Love People Gratefully!
Have you ever felt embarrassed in front of a crowd? Does the idea of everyone watching give you anxiety? For me, being alone in a stressful situation is about the worst thing to go through. Feeling the stares of a crowd watching my every move seems to slow down time and take control over every part of my body. How about you? Do you know the terror of being alone, especially in a crowd?
Spending most of my life on the outside looking in always made me feel inadequate. Everyone around me seemed to have great lives, full of fun, love, and friends. It always made me wonder, “What do they have that eludes me?” Over time, some became good friends of mine. To my surprise, they would tell me how they felt just as inadequate as me. How could that be? In my eyes they were living the perfect life.
A new commandment I give to you, that you love one another,
even as I have loved you, that you also love one another. – John 13:34
So many of my “perfect” friends relayed stories of having anxiety and doubt in their lives, often detailing experiences that would have devasted me. Still, they beam with confidence, clarity, and assurance. It took me a long time to understand their “secret sauce.” In one word, it was encouragement. They had people in their lives that not only loved them, but throughout their lives would consistently praise, encourage, and support them.
Even as kids, it was easy to see encouragement all around them, from the sports trophies on the bedroom shelves, the certificates hanging on their walls, and the loving faces in pictures of the latest school concert or play. All tangible reminders of encouragement and love. Like the cliché says, someone “had their back.” Was it really that simple? Could the knowledge that someone cared truly foster confidence?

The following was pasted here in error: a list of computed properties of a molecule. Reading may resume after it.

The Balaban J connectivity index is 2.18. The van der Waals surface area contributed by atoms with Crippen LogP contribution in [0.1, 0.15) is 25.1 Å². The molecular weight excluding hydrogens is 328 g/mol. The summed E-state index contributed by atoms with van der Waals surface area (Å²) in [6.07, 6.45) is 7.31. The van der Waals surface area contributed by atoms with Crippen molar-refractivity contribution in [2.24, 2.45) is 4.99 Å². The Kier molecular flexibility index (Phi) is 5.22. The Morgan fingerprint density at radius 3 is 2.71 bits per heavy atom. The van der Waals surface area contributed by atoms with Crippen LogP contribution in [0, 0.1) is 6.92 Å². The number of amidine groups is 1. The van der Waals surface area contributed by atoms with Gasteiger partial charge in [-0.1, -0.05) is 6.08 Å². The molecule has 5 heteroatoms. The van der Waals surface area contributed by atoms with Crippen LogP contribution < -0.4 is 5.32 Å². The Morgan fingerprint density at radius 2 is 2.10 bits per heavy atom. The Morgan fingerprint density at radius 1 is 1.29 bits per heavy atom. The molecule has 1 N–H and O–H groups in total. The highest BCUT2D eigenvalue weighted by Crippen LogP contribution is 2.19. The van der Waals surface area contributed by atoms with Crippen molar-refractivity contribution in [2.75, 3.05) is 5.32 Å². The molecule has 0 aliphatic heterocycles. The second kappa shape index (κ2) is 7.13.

Growing up, my family was fragmented by the ravages of alcoholism. For those who have experienced living in that world, you know the isolation and shame it brings. As a kid not knowing much about anything, it seemed to be normal that my parents weren’t at my school events. They always seemed to have a good excuse. While my mom did a stint as our cub scout leader, she would rarely leave home. So, cub scout award ceremonies were few and far between. My bedroom shelves were barren of trophies and awards except for that one golden statue from the year we won the little league championship. My one “claim to fame.”
"Ministry need not be an office; it's a lifestyle devoted to attracting the lost to Christ and encouraging other believers in the faith." – D.L. Moody
That was the year that my dad found time to coach our team. It is one of my fondest memories. Even though most of the season is a blur, lost in the brain of a nine-year-old boy, the last moments of our championship game are as clear to me now as the day it happened.